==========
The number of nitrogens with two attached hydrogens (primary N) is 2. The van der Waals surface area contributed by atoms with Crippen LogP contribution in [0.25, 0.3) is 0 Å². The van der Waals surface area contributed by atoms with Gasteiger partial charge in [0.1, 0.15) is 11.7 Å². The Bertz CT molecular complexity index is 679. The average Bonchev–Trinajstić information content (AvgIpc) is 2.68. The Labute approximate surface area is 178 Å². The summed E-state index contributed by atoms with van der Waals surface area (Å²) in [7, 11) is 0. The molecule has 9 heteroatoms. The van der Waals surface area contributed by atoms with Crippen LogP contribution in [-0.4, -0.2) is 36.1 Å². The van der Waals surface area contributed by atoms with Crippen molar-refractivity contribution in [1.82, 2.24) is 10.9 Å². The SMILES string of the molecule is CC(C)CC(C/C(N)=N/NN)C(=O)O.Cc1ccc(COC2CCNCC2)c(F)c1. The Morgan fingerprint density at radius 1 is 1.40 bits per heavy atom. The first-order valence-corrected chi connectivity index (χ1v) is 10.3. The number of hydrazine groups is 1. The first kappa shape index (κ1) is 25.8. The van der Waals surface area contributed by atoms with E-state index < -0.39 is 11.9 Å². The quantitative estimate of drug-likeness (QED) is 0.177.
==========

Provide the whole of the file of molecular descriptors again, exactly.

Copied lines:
The number of nitrogens with two attached hydrogens (primary N) is 2. The van der Waals surface area contributed by atoms with Crippen LogP contribution in [0.25, 0.3) is 0 Å². The van der Waals surface area contributed by atoms with Gasteiger partial charge in [0.1, 0.15) is 11.7 Å². The Bertz CT molecular complexity index is 679. The average Bonchev–Trinajstić information content (AvgIpc) is 2.68. The Labute approximate surface area is 178 Å². The summed E-state index contributed by atoms with van der Waals surface area (Å²) in [7, 11) is 0. The molecule has 9 heteroatoms. The van der Waals surface area contributed by atoms with Crippen LogP contribution in [-0.4, -0.2) is 36.1 Å². The van der Waals surface area contributed by atoms with Crippen molar-refractivity contribution in [1.82, 2.24) is 10.9 Å². The SMILES string of the molecule is CC(C)CC(C/C(N)=N/NN)C(=O)O.Cc1ccc(COC2CCNCC2)c(F)c1. The Morgan fingerprint density at radius 1 is 1.40 bits per heavy atom. The first-order valence-corrected chi connectivity index (χ1v) is 10.3. The number of hydrazine groups is 1. The first kappa shape index (κ1) is 25.8. The van der Waals surface area contributed by atoms with E-state index < -0.39 is 11.9 Å². The quantitative estimate of drug-likeness (QED) is 0.177.